It’s all about the client and other ways to create a great insurance client journey map.
Great customer service requires more than just an all-day call center or a helpful representative at the other end of the line. While these are important to the overall client experience, successful insurers and their agents the most successful agents actually delve into the hard data. This helps them uncover new ways to streamline interactions to bolster client satisfaction and retention.
To optimize the client experience, insurers must view customer service not as a singular transaction, but as a series of touch points along the client journey. Each step along the path leads to insights into how to best serve clients for their particular needs at that moment in time.
Insurers have taken note of the importance of providing great customer service and directed more time and resources towards improving the client journey. A 2016 white paper from Strategy Meets Action (SMA), an insurance consulting firm, reported that 85% of insurers ranked client experience and engagement as their number one strategic priority.
SMA and other research groups have explored the insurance client journey. Here are eight ways insurers create a more seamless and enjoyable client experience.
Understand the Client’s Perspective
Insurers sometimes make assumptions about their clients’ needs, then design their processes accordingly. But in its report, “Taking client Journey Mapping to the Next Level,” the International Quality & Productivity Center (IQPC) recommends tracking actual client activities as they progress through the system. This provides a more accurate picture into why the client initiated contact, thereby enabling you to adapt the journey to that client’s unique needs. Another tip: make sure you always communicate with your clients in simple, understandable terms — not jargon.
Gather the Data
Knowing what the client wants throughout the client journey depends on an in-depth knowledge of client data. Age, gender, and relationship status all “signal a client’s wants in their specific life stage,” the IQPC report stresses. User data also predicts client behaviors, which facilitates proactive interactions with clients.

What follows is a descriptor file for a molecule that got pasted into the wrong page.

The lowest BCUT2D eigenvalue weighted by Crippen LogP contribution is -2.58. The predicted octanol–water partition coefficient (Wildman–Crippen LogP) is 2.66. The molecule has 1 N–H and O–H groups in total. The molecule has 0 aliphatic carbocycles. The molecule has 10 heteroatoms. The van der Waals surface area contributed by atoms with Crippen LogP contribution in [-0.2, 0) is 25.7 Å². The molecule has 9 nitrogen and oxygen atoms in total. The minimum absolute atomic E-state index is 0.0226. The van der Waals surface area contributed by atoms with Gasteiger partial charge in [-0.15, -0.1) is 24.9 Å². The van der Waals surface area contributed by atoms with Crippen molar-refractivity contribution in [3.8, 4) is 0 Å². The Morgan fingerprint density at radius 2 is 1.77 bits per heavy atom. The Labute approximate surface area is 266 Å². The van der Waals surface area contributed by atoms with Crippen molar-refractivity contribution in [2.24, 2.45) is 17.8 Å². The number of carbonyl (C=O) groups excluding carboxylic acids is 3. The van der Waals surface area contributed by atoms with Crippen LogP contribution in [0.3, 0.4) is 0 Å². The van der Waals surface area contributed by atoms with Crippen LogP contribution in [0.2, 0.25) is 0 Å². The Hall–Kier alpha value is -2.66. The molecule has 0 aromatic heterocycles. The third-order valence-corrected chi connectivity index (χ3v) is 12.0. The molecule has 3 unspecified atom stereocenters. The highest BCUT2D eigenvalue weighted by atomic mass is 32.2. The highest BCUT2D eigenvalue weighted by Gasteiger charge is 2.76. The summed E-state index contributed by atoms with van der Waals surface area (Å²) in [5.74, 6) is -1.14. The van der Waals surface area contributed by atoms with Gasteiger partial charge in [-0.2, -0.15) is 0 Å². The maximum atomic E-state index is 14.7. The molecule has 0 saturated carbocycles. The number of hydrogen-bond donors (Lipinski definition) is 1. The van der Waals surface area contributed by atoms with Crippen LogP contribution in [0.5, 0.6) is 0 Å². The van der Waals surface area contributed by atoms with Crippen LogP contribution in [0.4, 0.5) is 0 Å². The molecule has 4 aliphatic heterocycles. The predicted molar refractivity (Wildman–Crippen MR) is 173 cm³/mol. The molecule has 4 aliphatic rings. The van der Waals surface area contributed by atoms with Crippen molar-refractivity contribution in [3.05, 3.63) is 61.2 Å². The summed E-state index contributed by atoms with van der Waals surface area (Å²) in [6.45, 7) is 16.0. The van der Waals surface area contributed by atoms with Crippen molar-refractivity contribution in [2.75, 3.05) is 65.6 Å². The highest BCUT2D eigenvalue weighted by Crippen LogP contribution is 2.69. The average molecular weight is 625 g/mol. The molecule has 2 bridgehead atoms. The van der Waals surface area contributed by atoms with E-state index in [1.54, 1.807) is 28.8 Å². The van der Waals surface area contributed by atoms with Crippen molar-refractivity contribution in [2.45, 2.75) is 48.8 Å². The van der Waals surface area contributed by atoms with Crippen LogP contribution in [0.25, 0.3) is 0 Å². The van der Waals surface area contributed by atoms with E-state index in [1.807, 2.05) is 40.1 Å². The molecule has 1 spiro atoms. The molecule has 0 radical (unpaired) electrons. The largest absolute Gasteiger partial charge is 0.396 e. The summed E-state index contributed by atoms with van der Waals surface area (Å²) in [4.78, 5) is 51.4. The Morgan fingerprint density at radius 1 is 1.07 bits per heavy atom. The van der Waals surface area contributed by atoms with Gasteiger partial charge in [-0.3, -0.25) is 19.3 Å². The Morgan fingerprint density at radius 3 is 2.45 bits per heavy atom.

Determine the Client’s Pain Points
By analyzing sales data and client feedback, you can uncover potential pain points along the client journey and begin addressing them proactively. The range of common issues include long wait times and communication delays, McKinsey & Co. explains. Concentrate on improving these areas to reduce possible friction and delay in your sales process.
Figure Out Where Your Clients “Live”
In today’s hyperconnected world, clients expect to be able to interact with businesses anytime, anywhere, and from any device or digital platform. Insurance shoppers now have a wide variety of options through which they can contact an agent — it could be through their website, with a toll-free number, via a virtual assistant, social media, a mobile app, etc. First, identify your target consumer demographic, then conduct some basic research to figure which of these channels your audience prefers. That’s where you should ultimately direct the bulk of your attention.
Gather Insights From Your Team
Agents help guide insurance shoppers as they navigate through the client journey, so it’s important to obtain their insights into typical client needs, expectations, and behaviors. Listening to members of your team who are operating on the front lines helps surface new ideas to improve the client journey, and helps break down the silos that can between departments or individual team members.
Understand That Everything is Subject to Change
Always remember that the client journey isn’t set it stone. Consumer preferences are in a constant state of flux; as such, your processes should be routinely reviewed and improved upon to ensure the client experience aligns with the client’s expectations.
At the end of the day, providing your clients with a consistently positive experience isn’t actually all that difficult — all it takes is a little listening, a little digging, and a willingness to adapt in the face of constant change.